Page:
Today's birthdays include Nico of the Velvet Underground, who was born in 1938; Bachman-Turner-Overdrive bassist Fred Turner in 1943 (age 59); Bob Weir of the Grateful Dead in 1947 (age 55); Rainbow keyboardist Tony Carey in 1953 (age 49); Gary Kemp of Spandau Ballet in 1960 (age 42); and singer Wendy Wilson in 1969 (age 33).


Today's musical milestones:

In 1954, Elvis Presley appeared on the "Louisiana Hayride" radio show in Shreveport, La., and was given a one-year contract to appear on the program.

In 1957, Sam Cooke's biggest hit, "You Send Me," was released.

In 1967, Joan Baez was among the more than 100 anti-draft protesters arrested outside an army induction center in Oakland, Calif.

In 1969, Leonard Chess, the founder of Chess Records, died at age 52. He'd signed Chuck Berry to his first recording contract.

In 1971, Isaac Hayes' "Theme From 'Shaft'" was released.

In 1972, Creedence Clearwater Revival broke up.

In 1976, "Disco Duck," a satiric send-up of the 1970s disco craze, became a No. 1 hit.

In 1986, Dizzy Gillespie donated his trumpet to the Smithsonian.

In 1986, Chuck Berry, Keith Richards, Julian Lennon and Eric Clapton performed at Berry's 60th birthday concert in St. Louis. The show was filmed for the rockumentary "Hail! Hail! Rock 'n' Roll." Berry's birthday actually is Oct. 18.

Also in 1986, John Denver performed a benefit concert in Kiev for the victims of the Chernobyl nuclear accident. Another concert was held the next day in Moscow.

In 1991, Jane's Addiction lead singer Perry Farrell was arrested at a Santa Monica, Calif., motel on drug charges.

In 1992, a two-day concert tribute to the late Eddie Kendricks of the Temptations began in Redondo Beach, Calif. Featured artists included Lou Rawls, Bill Withers, and Hall and Oates. Kendricks had died 11 days earlier.

Also in 1992, Billy Preston was sentenced to 90 days house arrest and five years probation on assault and drug charges stemming from his alleged attacks on two laborers at his Malibu, Calif., home the year before.

And in 1992, Barbara Mandrell's tour was disrupted when her tour bus caught fire in North Dakota.

In 1995, Stevie Wonder and rapper Ice-T were among the celebrities at the Million Man March in Washington, D.C.

In 1996, a London tabloid (The Sun) reported Mick Jagger's wife, Jerry Hall, had retained Princess Diana's divorce lawyer to begin divorce proceedings against the Rolling Stone frontman. The couple later reconciled, but finally divorced in July 1999.

Also in 1996, the first of Michael Jackson's three concerts in Taiwan was postponed after the plane carrying the stage equipment had mechanical trouble and arrived from South Korea too late to set up for the show. The concert was rescheduled for six days later.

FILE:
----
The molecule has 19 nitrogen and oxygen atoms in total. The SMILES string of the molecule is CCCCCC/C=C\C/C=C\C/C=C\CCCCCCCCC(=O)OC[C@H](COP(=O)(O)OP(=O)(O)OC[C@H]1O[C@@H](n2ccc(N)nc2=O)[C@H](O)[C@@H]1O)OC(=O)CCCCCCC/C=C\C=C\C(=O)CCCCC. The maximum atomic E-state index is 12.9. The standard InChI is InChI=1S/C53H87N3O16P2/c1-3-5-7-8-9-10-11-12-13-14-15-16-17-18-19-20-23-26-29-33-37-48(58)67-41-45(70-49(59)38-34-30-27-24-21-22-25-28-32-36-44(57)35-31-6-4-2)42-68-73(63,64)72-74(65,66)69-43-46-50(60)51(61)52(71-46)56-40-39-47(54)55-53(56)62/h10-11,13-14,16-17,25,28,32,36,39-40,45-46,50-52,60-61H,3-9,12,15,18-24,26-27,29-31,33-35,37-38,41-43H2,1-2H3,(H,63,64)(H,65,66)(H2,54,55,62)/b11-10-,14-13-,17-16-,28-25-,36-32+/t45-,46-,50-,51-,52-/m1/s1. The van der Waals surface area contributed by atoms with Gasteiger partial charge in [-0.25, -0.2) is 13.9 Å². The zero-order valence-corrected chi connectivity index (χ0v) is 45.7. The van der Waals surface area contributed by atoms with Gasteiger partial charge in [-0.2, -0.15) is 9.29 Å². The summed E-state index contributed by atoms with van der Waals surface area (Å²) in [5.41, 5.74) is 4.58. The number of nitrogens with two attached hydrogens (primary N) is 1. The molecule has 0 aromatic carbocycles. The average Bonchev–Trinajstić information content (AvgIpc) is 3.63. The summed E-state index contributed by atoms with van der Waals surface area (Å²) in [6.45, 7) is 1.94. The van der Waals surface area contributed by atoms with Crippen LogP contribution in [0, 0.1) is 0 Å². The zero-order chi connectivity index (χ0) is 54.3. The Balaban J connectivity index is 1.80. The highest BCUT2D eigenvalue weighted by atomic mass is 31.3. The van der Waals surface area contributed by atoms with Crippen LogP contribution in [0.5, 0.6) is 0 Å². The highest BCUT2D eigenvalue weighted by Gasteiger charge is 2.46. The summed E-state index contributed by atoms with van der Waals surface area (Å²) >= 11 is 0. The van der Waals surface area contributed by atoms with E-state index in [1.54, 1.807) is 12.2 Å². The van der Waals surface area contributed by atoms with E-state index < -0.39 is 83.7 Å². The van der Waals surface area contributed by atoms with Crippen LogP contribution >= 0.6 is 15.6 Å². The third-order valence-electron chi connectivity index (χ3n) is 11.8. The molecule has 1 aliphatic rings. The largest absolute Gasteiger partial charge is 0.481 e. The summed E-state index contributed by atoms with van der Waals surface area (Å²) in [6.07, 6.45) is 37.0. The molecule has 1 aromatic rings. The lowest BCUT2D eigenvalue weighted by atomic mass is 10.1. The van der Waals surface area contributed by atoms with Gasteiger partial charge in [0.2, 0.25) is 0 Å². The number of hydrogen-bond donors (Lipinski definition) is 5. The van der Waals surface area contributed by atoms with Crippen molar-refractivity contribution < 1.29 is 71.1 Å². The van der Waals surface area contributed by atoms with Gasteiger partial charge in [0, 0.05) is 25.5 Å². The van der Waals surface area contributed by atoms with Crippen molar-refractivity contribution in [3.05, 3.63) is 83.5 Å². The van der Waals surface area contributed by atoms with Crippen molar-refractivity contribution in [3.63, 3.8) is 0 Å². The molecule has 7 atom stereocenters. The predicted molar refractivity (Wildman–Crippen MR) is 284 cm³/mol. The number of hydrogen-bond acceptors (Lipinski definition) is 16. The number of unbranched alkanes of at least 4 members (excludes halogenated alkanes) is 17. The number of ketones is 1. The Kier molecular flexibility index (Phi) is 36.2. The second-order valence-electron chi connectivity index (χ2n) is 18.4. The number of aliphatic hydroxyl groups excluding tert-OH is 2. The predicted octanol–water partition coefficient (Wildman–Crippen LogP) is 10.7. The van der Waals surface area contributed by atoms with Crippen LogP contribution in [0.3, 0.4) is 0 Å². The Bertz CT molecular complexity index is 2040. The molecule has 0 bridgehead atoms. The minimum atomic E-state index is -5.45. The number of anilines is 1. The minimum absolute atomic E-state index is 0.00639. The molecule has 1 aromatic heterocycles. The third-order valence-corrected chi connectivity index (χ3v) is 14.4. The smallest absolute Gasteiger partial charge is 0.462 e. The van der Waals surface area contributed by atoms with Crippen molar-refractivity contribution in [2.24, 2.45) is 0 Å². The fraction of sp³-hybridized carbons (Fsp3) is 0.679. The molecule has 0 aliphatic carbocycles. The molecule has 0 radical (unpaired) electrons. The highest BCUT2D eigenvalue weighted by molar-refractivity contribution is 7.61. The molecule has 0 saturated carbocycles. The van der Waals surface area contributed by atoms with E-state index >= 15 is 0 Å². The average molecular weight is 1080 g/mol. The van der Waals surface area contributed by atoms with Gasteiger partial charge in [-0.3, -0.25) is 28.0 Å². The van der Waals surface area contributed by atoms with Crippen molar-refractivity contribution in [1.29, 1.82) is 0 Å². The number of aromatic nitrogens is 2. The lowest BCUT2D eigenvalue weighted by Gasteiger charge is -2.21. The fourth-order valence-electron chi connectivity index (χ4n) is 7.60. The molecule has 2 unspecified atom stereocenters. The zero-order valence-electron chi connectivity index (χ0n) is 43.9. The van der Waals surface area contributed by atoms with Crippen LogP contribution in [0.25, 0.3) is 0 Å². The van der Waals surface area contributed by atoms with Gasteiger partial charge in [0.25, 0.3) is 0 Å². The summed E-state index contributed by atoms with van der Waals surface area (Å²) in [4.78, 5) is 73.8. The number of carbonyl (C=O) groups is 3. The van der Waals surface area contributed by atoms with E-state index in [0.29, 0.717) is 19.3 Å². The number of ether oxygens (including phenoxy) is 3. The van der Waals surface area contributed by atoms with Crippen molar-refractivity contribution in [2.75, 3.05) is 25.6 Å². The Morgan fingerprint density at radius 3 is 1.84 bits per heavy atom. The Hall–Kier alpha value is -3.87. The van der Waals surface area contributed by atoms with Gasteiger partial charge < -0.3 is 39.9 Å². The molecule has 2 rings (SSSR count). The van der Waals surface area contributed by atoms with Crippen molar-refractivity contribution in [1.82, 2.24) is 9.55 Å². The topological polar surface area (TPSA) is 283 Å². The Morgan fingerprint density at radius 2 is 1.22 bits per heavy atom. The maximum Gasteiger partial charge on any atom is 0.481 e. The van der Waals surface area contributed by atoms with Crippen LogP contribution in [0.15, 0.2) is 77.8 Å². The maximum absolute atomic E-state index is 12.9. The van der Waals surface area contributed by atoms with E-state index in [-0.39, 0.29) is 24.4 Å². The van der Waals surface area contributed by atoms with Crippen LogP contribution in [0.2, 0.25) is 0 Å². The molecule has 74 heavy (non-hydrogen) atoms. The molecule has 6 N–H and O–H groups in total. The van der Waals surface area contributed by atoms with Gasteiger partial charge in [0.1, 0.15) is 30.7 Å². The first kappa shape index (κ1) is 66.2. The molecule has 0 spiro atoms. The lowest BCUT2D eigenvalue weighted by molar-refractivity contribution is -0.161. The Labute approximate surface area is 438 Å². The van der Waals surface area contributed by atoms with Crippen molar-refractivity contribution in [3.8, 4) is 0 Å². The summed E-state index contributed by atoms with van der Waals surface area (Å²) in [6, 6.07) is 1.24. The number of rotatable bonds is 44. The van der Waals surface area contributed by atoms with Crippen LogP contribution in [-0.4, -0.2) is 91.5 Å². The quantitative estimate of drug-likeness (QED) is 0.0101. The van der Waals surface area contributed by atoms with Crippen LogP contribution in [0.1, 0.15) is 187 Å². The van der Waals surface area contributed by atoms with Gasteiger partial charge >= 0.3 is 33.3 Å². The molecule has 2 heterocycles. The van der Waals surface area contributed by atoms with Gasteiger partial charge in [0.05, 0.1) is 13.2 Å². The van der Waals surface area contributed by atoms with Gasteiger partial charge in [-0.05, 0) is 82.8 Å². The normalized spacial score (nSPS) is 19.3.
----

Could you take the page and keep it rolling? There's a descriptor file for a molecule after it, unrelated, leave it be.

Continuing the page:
In 1997, Bob Dylan showed up and actually gave a brief speech in accepting an award from the Dorothy and Lillian Gish Prize Trust in New York City.

Also in 1997, Alice Cooper was honored with the 1st Eyegore Award from Universal Studios Hollywood for contributions to the world of fantasy and horror.

In 2000, Madonna reclaimed her name on the Internet when the World Intellectual Property Organization in Geneva, Switzerland, ruled in her favor -- returning to her the right to use Madonna.com as her Web address.

Also in 2000, rapper-turned-Rev. Joseph "Run" Simmons was among the speakers at the Million Family March in Washington, D.C.


Topping the charts on this date:

"Mack the Knife" -- Bobby Darin (1959), The Letter -- The Box Tops (1967), Bad Blood -- Neil Sedaka (1975), Total Eclipse of the Heart --Bonnie Tyler (1983).


Today's musical quiz:

Wilson-Phillips had two No.1 hit singles. Can you name them? Answer: "Hold On" and "Release Me."

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Oct. 17)

Today's birthdays include Jim Seals of Seals and Crofts and Alan Howard of Brian Poole and The Tremeloes, both born in 1941 (age 61); Gary Puckett of Gary Puckett and the Union Gap in 1942 (age 60); James Tucker of the Turtles in 1946 (age 56); Spinal Tap's David St. Hubbins (actor Michael McKean) in 1947 (age 55); Ziggy Marley, son of the late reggae star Bob Marley and a reggae musician in his own right, in 1968 (age 34); and Wyclef Jean in 1969 (age 33).


Today's musical milestones:

In 1967, "Hair: The American Tribal Love-Rock Musical" opened at the Public Theater in New York's East Village. It later moved to Broadway for an extended run.